Imagine a world were no more content writers would be needed because an article writing software would take over? Well, that world will soon be here. Or else, it is already our reality. The Press Association (PA), which is a U.K- based news agency was granted £622,000 ($805,000) by Google’s Digital News Initiative (DNI). The fund is initially for creating Reporters And Data And Robots (RADAR). The latter is designed to generate upwards for 30,000 local news stories a month. Can you imagine how many words, let alone, how many letters that are? DNI is investing £132 million over a three-year period in order to “stimulate and support innovation in digital journalism across Europe’s news industry.”
The project is going to launch next year. And that is not all: a news startup Urbs Media will be working remotely with RADAR. The main task of Urbs Media is to create a piece of software that will turn news data into palatable content.
It is all very great in theory. And if you are wondering how it all is going to work in reality, then here is how. The robot reporters are going to draw on open data sets on the Internet. Then, by using Natural Language Generation (NLG) software they will produce their copy. Well, at least that is what the PA said.
The new article writing software is kind of similar to a model the PA has employed for quite a while in the States. The model was mostly used for financial and niche sports stories.
But let’s concentrate on the new software. The data sets will come from government departments, local authorities, NHS Trusts and more. Those are going to be identified and recorded by a new team of five journalists. They are going to be human journalists, not robots. I mean, at least some work should be done by humans, right? So, these human journalists will provide detailed story templates on different topics including crime, health, and employment.
The PA Editor-in-Chief Peter Clifton calls it all a ”genuine game-changer.” And if you think about it, it really is. The partnership will concentrate on stories that would probably not be written. And that is because local newspapers are on the edge of dying in this massive fourth-estate extinction. But Clifton was careful to add that the software won’t take it all on itself: the human touch will still be needed.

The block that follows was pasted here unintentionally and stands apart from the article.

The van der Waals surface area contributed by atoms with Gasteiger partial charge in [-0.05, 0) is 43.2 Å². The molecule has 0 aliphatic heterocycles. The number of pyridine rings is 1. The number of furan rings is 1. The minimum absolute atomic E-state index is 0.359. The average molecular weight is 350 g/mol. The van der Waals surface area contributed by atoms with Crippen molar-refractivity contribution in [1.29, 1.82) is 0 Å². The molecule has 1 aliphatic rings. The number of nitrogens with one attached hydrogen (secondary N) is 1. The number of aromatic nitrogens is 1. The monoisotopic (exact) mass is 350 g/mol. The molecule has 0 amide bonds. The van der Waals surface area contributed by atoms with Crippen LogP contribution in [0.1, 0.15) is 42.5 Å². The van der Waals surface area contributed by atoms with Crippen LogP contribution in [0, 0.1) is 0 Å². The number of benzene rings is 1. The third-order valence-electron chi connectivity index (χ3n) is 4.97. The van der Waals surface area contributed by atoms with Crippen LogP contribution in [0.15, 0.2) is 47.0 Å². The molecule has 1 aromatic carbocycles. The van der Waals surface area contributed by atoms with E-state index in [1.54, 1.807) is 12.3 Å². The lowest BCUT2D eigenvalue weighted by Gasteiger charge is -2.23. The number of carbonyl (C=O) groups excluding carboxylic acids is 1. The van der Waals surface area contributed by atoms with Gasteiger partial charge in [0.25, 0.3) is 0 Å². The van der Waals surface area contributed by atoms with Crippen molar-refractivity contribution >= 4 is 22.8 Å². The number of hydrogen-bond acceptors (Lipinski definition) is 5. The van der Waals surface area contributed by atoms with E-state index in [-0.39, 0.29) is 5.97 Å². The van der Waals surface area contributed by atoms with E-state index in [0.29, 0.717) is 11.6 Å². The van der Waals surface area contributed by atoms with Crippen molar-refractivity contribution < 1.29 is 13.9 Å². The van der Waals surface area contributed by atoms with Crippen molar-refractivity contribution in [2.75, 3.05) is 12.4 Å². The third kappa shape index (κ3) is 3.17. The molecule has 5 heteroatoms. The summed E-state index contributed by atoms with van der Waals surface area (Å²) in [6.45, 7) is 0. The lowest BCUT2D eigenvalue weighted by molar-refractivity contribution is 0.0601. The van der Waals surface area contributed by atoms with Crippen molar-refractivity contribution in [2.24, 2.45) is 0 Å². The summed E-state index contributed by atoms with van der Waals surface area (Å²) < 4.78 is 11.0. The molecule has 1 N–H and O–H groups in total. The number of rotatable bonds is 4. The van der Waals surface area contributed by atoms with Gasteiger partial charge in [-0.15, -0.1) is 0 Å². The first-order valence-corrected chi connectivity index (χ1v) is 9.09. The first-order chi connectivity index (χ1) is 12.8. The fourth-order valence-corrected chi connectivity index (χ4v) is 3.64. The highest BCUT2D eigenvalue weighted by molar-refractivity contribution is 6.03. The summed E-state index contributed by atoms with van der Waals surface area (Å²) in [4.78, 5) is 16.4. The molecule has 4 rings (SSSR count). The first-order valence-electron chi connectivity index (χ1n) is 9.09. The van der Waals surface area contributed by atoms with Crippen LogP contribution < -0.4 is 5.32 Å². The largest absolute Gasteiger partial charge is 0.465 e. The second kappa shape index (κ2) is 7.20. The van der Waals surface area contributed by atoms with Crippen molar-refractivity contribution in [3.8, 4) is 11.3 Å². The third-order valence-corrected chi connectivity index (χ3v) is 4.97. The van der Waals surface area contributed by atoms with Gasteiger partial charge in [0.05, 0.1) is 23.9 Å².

Clifton also believes that the project will benefit reputable news organizations, independent publishers. And let’s not forget about local bloggers, who would also have some advantage. He claimed that “skilled human journalists will still be vital in the process, but RADAR allows us to harness artificial intelligence to scale up to a volume of local stories that would be impossible to provide manually.”
Are we sure about the article writing software?
But as in all stories, here people have doubts too. Neil Thurman, a lecturer in communication at City, University of London, told the BBC, “I find it difficult to see how automation is going to help provide additional coverage of local magistrates’ courts and crown courts. You can’t really cover “local government” through automation because it’s a lot about the investigation, politics, personal relationships, who has said what to whom and so forth: it’s difficult to get that information in the data feed from.”
So, what is our final take? Will robot reporters replace human writers? Probably not. But will they simply support their work? They probably will. So don’t be scared of losing your job: people always need the human touch in everything. Frankly, we need that in real life relationships, too. And when reading articles, we need to know that there is a person somewhere behind our computer screens talking to us. What can go wrong with humans writing articles? They may be carried away with awesome ideas for articles and not concentrate on bringing traffic. But what does really bring unbelievable traffic to your website?